Learning from the Bedside at the 5th Annual Stanford 25 Bedside Teaching Symposium


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Abraham Verghese, MD, MACP, Linda R. Meier and Joan F. Lane Provostial Professor of Medicine, started his talk at Stanford 25’s 5th Annual Bedside Teaching Symposium with a disclaimer: there was no original content in his presentation.  Instead, he explained, he gleaned most of his knowledge from his time spent as a medical student, both through personal experiences and through mentorship and lessons passed down from his teachers.  But when Verghese spoke about the tips and tricks of “Bringing Learners to the Bedside,” the audience took his words to heart.

Verghese’s tips often involve using what you have.  As a teacher, your learners might be distracted, he explained—use this!  Direct their attention back to the room.  The first tip, in fact, is that learning begins in the hallway.  Students can be asked various things, like which abnormal gaits they’ve noticed in the hospital halls, or what they noticed about the patient who just passed.  Engaged learners are better learners.

And then, once you’re in the room, a greater level of observation should begin.  As Verghese explained, “The body is this text that is speaking volumes and we’re not listening.”  And before even that, Verghese asked: “what are the two most important buttons in medicine?”  The answer?  The light switch and the button that raises the bed.  Then you have your students read the room.  A book, a spouse, a table, a piece of clothing or a religious icon: everything holds the clues to your patient.  Verghese counsels respect and gratitude for the patient and their family members.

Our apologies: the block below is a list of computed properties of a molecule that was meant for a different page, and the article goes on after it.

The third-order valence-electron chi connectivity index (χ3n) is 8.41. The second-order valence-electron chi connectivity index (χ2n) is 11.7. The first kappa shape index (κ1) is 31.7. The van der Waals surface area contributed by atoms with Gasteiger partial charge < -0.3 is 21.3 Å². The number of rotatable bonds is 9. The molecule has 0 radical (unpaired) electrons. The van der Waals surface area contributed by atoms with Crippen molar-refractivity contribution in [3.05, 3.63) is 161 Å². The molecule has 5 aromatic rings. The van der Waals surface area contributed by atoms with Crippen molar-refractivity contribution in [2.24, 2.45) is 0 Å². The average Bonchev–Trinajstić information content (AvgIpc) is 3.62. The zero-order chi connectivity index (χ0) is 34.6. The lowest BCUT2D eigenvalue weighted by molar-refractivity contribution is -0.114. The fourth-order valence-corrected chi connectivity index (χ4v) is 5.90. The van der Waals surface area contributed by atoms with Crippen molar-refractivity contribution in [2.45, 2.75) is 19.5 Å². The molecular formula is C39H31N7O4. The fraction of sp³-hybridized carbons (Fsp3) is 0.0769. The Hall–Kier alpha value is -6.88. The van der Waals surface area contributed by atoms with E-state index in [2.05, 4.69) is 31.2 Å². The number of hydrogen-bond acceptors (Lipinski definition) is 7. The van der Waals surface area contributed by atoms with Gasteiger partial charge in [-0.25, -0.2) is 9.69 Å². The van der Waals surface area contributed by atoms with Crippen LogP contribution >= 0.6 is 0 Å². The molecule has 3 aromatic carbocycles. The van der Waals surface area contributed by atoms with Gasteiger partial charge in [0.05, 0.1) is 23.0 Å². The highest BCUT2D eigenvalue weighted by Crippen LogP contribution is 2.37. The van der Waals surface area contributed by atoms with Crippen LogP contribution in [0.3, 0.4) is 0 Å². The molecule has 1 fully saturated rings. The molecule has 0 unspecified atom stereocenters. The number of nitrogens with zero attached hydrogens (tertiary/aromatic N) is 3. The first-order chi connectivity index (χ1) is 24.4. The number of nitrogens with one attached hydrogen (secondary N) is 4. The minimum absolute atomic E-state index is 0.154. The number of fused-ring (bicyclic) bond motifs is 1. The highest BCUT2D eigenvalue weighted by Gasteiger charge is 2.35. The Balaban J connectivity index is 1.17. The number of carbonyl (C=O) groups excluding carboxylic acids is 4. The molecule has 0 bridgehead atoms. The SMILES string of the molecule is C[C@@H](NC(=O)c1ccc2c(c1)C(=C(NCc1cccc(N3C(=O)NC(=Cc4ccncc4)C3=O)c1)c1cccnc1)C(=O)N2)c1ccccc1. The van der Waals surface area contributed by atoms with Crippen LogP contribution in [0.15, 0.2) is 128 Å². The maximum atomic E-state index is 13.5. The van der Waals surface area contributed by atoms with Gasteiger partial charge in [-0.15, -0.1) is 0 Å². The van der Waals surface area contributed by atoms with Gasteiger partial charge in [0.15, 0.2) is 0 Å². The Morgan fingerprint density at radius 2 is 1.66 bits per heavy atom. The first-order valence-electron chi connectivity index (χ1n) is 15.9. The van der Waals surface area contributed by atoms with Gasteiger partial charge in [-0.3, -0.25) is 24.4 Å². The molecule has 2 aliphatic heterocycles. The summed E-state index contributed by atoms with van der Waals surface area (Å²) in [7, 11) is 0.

He then discussed specific medical techniques, at one point asking his audience to stand and demonstrate the thyroid exam on each other.  Asking learners to show their techniques is key in Verghese’s book.  And he ends with the two final steps: Exit well and Review.  A good exit is kind and thoughtful.  Help readjust the patient’s bed, Verghese suggests, and put their socks back on.  Talk with family members.  If you promise to come back, be sure to come back.

And then for the final step: Review.  Give feedback, go over everything you saw, and leave your learners with some self-guided objectives.  Verghese suggests “remarking on the human being you just saw” as yet another grounding reminder of what the practice of medicine truly is.   And, last but not least, leave your students with a riddle.  Insist that they promise not to Google the answer.  The point is to let them think and ruminate on a medical mystery.  The reward is in the process.

Verghese’s talk was one of several topics discussed at the symposium, but they all fit into a larger theme: the importance of working, teaching, and learning at the bedside.  If there wasn’t any original content in his tips and tricks, that was by design.  Wisdom gleaned at the bedside, as Verghese demonstrated, is often part of a long chain of tips and tricks passed down through the ages from doctor to doctor in the hopes of enriching the practice of medicine. 

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